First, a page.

This keeping his eyes on the prize of compassion gave Jesus, a Galilean tradesman, the courage and the righteous anger to stand at the temple steps and say to the moneychangers,

            This is wrong and must be stopped.

            No more exploitation of the poor.

            No more turning the holy place into a market of commercialism

            Everywhere is holy in the sight of the Creator

            Everyone is a temple of the Creator’s love.

            God’s love is given freely to everyone.

            I can’t help thinking about how this passage of the money-changers extorting the poor on the steps of the Temple applies not just to a particular temple, or Holy Land, but also to earth herself.

            How have the moneychangers turned the beauty of the earth and all of its abundant resources, into what should be a birthright, an earthright, for all people and all creation, into a commodity that serves 1%? The temple that is being destroyed today is our own mother earth. How can some people be so corrupted by greed that they would have the blatant audacity to deny science, deny climate change, and deny their own grandchildren their birthright?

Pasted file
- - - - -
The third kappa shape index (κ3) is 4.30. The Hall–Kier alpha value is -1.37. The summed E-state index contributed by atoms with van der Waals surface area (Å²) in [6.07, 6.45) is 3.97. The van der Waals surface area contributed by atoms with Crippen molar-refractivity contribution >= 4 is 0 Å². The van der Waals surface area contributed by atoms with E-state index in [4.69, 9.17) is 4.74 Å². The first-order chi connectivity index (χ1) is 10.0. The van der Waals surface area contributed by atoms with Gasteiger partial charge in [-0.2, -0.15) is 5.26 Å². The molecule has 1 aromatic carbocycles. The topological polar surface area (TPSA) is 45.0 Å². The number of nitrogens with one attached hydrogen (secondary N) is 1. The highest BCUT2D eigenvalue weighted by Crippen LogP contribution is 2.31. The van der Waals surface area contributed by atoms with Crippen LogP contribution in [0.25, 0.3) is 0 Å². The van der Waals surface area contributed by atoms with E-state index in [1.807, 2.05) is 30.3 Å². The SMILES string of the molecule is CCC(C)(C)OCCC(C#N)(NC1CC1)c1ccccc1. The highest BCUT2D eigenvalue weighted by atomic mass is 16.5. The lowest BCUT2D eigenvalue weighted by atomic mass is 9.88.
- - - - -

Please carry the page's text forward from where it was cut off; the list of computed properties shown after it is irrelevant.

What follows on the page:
It’s as if their banner is, “Bring back the Dark Ages”

            I am grateful the compassion of so many faith communities and organizations who provide us with ways to see, feel and want to take action for the well-being of this blue boat home that is most wonderful gift of the Creator.

Two of my favorite verses in Keep Your Eyes on the Prize are these:

The only thing we did wrong, stayed’ in the wilderness a little too long

            Keep your eyes on the prize. Hold on

The only thing we did was right, was to organize and fight

            Keep your eyes on the prize. Hold on